I just think Alex Cameron is the best time, and I have thoroughly enjoyed the one-of-a-kind world he’s created so far. It should come as no surprise, then, that I am beyond pumped for this new record! Very into the videos for “Far From Born Again”, “Divorce” and title track “Miami Memory”, and shout-out to the lyrics…where else are you gonna hear stuff like “Eatin’ your ass like an oyster, the way you came like a tsunami,” or “And I go weak with constipation, from all the pills and the spam,” crooned so earnestly? Anyway, yes to all of it. -Megan Burns
Everyone should go to a Polo & Pan concert at least once. Their music, especially the recently released single “Gengis,” is a perfect example of electro-pop perfected in a studio and catered for a live show. The drum patterns that line most Polo & Pan songs act as dance markers while the rest of the song weaves through tribal flutes, French lyrics, blissful synths, and ephemeral melody drops. You go to Polo & Pan concerts to let go a little and lose yourself in some of the best uplifting music out right now. -Ruben Gzirian
Chastity Belt Chastity Belt available September 20
After a mini hiatus in 2018, Chastity Belt are back at it again with a new record – it’s their fourth one, and the first since 2017’s I Used to Spend So Much Time Alone. I’ve liked the stuff I’ve heard so far, aka “Elena” and “Ann’s Jam”, so I feel p. confident we’re in for a solid set of tracks come the 20th! -Megan Burns
M83 DSVII available September 20
Apparently Bat for Lashes wasn’t the only one who felt mega-inspired by the 80s, because M83 have also stated that their newest record (the sequel to 2007’s Digital Shades Vol. 1) was “influenced heavily by early video game soundtracks, ‘80s sci-fi/fantasy films and analog synth pioneers.” Not that that feels like SO much of a stretch from what we’re already used to with M83 tracks, but should be interesting to hear how all that adds up IRL vs. on paper. I have not heard any of it yet and am genuinely chomping at the bit. THREE WEEKS. – Megan Burns
Champions League Football
UEFA Champions League football is back! We had one of the best knockout phases in recent memories last season, with Ajax and Tottenham serving as feel-good stories. Inevitably, they faced off in the semi-finals and Spurs earned the right to get spanked by Jurgen Klopp’s Liverpool in the final. Yes – Liverpool are Champions of Europe for the sixth time after stripping my beloved Roma for key components in speedy winger/forward Mohamed Salah and Alisson Becker, widely considered the world’s best goalkeeper. No, I’m not bitter.
Lots of narratives have played out across the major European leagues that should make this a fascinating tournament. Juventus – for so long a bridesmaid and never a bride – have doubled down on their Cristiano Ronaldo experiment from last season by adding midfielders Aaron Ramsey and Adrien Rabiot, right-back Danilo, promising Italian defender Luca Pellegrini (ANOTHER Roma talent), and of course the heart of that exciting Ajax team, centre-back Matthijs de Ligt. The 19-year-old Dutch defender is history’s most expensive teenager and still considered a bargain at $97 million dollars. This team is stacked and widely expected to challenge.
Beyond Juve, the other usual suspects will be sniffing around the trophy: Real Madrid and Barcelona are both in rebuild mode after a weird year in 2019, Bayern are a hot mess but so dominant in Germany that they should have plenty left in the tank for Europe, and Manchester City have been knocking on the door for a few seasons. It might be the moment for them to finally break through. But again, don’t forget about the defending champions. -Jose Lopez-Sanchez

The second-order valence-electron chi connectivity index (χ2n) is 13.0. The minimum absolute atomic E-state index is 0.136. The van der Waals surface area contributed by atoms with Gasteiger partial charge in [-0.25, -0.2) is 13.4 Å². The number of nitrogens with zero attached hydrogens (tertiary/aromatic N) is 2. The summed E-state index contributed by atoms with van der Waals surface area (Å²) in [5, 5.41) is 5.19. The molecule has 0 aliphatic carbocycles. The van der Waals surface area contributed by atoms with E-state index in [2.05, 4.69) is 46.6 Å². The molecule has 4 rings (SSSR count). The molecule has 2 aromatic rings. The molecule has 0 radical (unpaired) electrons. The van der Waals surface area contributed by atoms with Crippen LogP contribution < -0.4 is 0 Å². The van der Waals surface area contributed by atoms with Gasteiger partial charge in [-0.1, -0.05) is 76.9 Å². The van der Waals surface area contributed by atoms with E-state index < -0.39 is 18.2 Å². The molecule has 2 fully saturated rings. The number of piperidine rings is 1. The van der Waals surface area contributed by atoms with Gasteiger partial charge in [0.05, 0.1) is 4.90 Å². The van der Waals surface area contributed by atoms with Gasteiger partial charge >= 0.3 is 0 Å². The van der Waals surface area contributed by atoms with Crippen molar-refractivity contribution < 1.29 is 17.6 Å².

Lip Sync to the Rescue premieres on CBS September 9
Have you ever wondered, what if there was American Idol but with less talent and more firefighters? Enter Lip Sync to the Rescue. Viewers can tune in and vote on their favorite lip sync performances from some of America’s most charismatic first responders. The world is on fire and our country is embracing some sort of freakish Jimmy Fallon-ass fascism wholeheartedly. You love to see it! -Matt Byrne
Listen to our episode of BYT Radio about indifference television
Country Music premieres on PBS September 15
Friends, Ken Burns is back with a new, nearly day long documentary series for you to immerse yourself in. This time around, the balm will be delivered in the form of a deep dive on the history of country music called Country Music. Leaping across decades of the American-born genre, Burns looks at the way class, race, and power structures shaped the stories of some of the most iconic figures and songs in modern music history. -Matt Byrne
AHS 1984 begins on FX September 18
It’s clear that the lackluster ending of the recent season of American Horror Story could not be its last. Enter AHS 1984 which has all the makings of a good old fashioned slasher film. You’ve got a camp, a killer, and some crappy counselors. What more could you need? Apparently a 10th season is already in the works which makes American Horror Story the Kiss reunion tour of television shows and I’m grateful for it. -Jenn Tisdale
Transparent Musicale Finale premieres on Amazon Prime September 27
Transparent was really backed into a corner after the whole Jeffrey Tambor debacle, but rather than electing to leave the show by the wayside (which is honestly what I expected…it’s kind of tough to keep something going with no lead), Jill Soloway just fucking went for it and decided to tie up the loose ends in the campiest way possible – by turning the finale into a movie musical. (And yes, they just flat out killed off Tambor’s Maura.) Is there the potential for disaster? Of course! But I think this deserves an A for effort, and if they can pull something out that’s halfway decent (or better), then good on ’em! Either way, the show needed some closure, and I’ll take it in whatever form it comes. -Megan Burns
Iconic D.C. actor Edward Gero returns to the Folger to reprise his iconic portrayal of the iconic Falstaff. This is the must see theater event of the season and that’s why we’re working on a behind the scenes feature with the actor and the theater. Come back to BYT early next month and make sure you don’t miss the potentially iconic production.